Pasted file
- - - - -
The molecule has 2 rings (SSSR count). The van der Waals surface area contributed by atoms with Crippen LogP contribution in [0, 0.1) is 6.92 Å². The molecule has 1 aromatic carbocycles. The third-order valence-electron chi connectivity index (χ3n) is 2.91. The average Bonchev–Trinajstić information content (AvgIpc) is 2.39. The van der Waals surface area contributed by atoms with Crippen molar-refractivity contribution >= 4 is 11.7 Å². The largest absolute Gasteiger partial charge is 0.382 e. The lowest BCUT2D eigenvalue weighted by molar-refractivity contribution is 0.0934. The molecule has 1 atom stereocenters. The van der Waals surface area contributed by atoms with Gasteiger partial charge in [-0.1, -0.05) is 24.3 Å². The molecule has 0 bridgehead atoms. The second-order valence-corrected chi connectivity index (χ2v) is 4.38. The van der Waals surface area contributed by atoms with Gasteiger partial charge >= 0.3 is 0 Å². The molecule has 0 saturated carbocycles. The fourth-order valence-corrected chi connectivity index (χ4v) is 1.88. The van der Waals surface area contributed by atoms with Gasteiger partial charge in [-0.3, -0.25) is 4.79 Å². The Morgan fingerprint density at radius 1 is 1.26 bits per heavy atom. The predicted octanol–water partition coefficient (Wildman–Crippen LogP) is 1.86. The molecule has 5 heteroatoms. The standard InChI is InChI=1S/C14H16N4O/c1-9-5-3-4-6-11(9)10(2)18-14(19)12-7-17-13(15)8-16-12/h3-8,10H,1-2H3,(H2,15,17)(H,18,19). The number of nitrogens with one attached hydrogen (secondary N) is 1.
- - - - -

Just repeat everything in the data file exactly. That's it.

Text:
The molecule has 2 rings (SSSR count). The van der Waals surface area contributed by atoms with Crippen LogP contribution in [0, 0.1) is 6.92 Å². The molecule has 1 aromatic carbocycles. The third-order valence-electron chi connectivity index (χ3n) is 2.91. The average Bonchev–Trinajstić information content (AvgIpc) is 2.39. The van der Waals surface area contributed by atoms with Crippen molar-refractivity contribution >= 4 is 11.7 Å². The largest absolute Gasteiger partial charge is 0.382 e. The lowest BCUT2D eigenvalue weighted by molar-refractivity contribution is 0.0934. The molecule has 1 atom stereocenters. The van der Waals surface area contributed by atoms with Gasteiger partial charge in [-0.1, -0.05) is 24.3 Å². The molecule has 0 bridgehead atoms. The second-order valence-corrected chi connectivity index (χ2v) is 4.38. The van der Waals surface area contributed by atoms with Gasteiger partial charge >= 0.3 is 0 Å². The molecule has 0 saturated carbocycles. The fourth-order valence-corrected chi connectivity index (χ4v) is 1.88. The van der Waals surface area contributed by atoms with Gasteiger partial charge in [-0.3, -0.25) is 4.79 Å². The Morgan fingerprint density at radius 1 is 1.26 bits per heavy atom. The predicted octanol–water partition coefficient (Wildman–Crippen LogP) is 1.86. The molecule has 5 heteroatoms. The standard InChI is InChI=1S/C14H16N4O/c1-9-5-3-4-6-11(9)10(2)18-14(19)12-7-17-13(15)8-16-12/h3-8,10H,1-2H3,(H2,15,17)(H,18,19). The number of nitrogens with one attached hydrogen (secondary N) is 1.